Investors try to ignore Anti-Gay Law

Fuzzy guidelines on ethical investing and aid donors’ timid response to Uganda’s new anti-gay law have reassured fund managers and private equity firms about continuing to invest in the newly oil-rich east African country. Uganda signed legislation this year which strengthened punishments for anyone caught having gay sex, imposing jail terms of up to life for “aggravated homosexuality” – including sex with a minor or while HIV-positive. It also criminalised lesbianism for the first time. The law – slightly watered down from original plans a few years ago that included the death penalty for those considered worst offenders – drew high-profile criticism worldwide.

h3. Big Dent

The White House said it was reviewing its relationship with Uganda’s government, and Richard Branson, the billionaire founder of the Virgin Group conglomerate, said he had been seriously considering investing in Uganda but would not now do so. But so far, the new law has resulted in the redirection of just $118m or so in aid, unlikely to make a big dent in the country’s budget. Guidelines on socially responsible investing do not necessarily cover discrimination by sexuality.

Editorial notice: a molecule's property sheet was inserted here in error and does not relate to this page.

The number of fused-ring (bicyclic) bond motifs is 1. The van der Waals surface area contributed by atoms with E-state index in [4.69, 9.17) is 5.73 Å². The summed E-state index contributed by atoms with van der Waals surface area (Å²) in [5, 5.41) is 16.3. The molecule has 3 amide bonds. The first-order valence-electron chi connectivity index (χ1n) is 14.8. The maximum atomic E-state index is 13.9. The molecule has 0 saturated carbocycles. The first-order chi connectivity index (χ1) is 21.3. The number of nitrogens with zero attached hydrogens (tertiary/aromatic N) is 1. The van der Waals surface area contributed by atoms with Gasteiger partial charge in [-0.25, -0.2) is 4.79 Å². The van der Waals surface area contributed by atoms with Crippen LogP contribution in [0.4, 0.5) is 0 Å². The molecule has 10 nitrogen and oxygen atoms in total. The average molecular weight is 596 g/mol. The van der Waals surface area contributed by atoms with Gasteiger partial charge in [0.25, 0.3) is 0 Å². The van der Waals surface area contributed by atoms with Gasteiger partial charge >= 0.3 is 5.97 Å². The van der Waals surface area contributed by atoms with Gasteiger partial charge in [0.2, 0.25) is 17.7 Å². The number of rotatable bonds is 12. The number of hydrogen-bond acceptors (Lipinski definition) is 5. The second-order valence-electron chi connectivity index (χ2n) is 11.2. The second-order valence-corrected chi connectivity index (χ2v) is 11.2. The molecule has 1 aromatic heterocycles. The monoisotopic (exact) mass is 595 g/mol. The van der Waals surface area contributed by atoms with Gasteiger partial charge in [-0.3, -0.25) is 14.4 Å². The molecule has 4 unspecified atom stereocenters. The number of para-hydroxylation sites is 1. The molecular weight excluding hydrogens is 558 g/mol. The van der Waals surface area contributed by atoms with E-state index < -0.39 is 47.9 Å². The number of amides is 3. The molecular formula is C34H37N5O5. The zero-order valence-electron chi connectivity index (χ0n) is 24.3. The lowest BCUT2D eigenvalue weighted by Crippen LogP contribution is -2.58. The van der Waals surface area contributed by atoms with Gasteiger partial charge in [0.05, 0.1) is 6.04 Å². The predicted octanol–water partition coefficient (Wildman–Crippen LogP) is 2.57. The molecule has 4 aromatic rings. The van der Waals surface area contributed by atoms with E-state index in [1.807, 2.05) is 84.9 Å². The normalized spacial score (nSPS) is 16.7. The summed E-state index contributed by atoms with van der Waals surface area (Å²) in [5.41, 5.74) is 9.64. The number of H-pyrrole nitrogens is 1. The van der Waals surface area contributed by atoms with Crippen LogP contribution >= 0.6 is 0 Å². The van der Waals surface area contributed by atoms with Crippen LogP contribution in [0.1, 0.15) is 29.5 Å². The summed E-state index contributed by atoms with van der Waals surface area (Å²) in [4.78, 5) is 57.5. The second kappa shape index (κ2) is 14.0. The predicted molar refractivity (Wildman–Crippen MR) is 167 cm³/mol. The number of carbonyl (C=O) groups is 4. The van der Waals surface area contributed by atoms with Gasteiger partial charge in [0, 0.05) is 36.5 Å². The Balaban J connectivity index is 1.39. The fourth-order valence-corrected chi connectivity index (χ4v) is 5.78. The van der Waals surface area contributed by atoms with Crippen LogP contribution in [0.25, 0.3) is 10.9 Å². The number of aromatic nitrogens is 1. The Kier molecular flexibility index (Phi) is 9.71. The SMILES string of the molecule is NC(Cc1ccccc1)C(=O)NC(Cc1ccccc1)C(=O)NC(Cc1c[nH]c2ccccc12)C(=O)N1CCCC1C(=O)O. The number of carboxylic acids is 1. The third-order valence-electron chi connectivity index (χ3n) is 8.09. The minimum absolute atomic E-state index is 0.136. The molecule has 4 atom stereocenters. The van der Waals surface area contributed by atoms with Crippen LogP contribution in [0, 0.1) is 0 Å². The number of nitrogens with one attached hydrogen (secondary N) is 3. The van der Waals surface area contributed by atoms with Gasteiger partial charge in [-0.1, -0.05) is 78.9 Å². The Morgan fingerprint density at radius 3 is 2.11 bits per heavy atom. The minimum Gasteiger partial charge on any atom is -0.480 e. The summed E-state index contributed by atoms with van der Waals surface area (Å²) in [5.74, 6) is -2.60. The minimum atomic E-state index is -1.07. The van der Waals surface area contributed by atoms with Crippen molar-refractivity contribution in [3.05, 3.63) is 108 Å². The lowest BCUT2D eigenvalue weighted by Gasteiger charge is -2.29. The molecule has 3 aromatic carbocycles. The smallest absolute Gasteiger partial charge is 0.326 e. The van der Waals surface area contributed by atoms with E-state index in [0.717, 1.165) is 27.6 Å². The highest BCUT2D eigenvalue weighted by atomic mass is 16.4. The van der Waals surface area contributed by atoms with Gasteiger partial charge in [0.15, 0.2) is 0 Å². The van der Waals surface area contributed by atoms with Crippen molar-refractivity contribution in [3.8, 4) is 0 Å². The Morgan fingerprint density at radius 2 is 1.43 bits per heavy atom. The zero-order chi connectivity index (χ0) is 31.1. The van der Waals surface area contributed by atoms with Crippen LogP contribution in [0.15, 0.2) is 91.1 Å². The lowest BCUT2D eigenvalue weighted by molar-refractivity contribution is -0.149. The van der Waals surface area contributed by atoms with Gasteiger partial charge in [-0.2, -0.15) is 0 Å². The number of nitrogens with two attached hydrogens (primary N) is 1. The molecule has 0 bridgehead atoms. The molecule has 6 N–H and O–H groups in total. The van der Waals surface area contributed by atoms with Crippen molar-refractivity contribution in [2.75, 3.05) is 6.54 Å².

Zain Latif, founder of investment holding company TLG Capital, which invests in frontier market companies, has two ongoing projects in Uganda. “There has been a lot more talk than action,” Latif said, pointing to a relatively muted reaction to the law in Uganda’s exchange rate. “With Africa you have a lot of noise – if you focus on why we are investing in Africa – it has not really changed.” The attractions of Uganda include a likely 7% growth path, according to the World Bank, and as with many other frontier markets, a young and growing population, rising middle class and consumer demand and high returns on domestic debt. Uganda has not yet drawn as many foreign investors as other sub-Saharan African economies such as Nigeria or Kenya.

h3. Signed a Deal

Its small stock market is not part of the benchmark MSCI frontiers index, and foreigners are estimated to own less than 10% of its domestic bond market. But the discovery of oil in Uganda in the past few years has contributed to a 40% jump in foreign direct investment to east Africa in 2012, to more than US$ 6bn. Private equity firms see potential for juicy returns. The government estimates reserves at 3.5 billion barrels and this year signed a deal with three oil firms, Britain’s Tullow , France’s Total and China’s CNOOC to get the oil out of the ground.

Five consortiums and Japan’s Marubeni are currently bidding for a $2.5bn refinery project.

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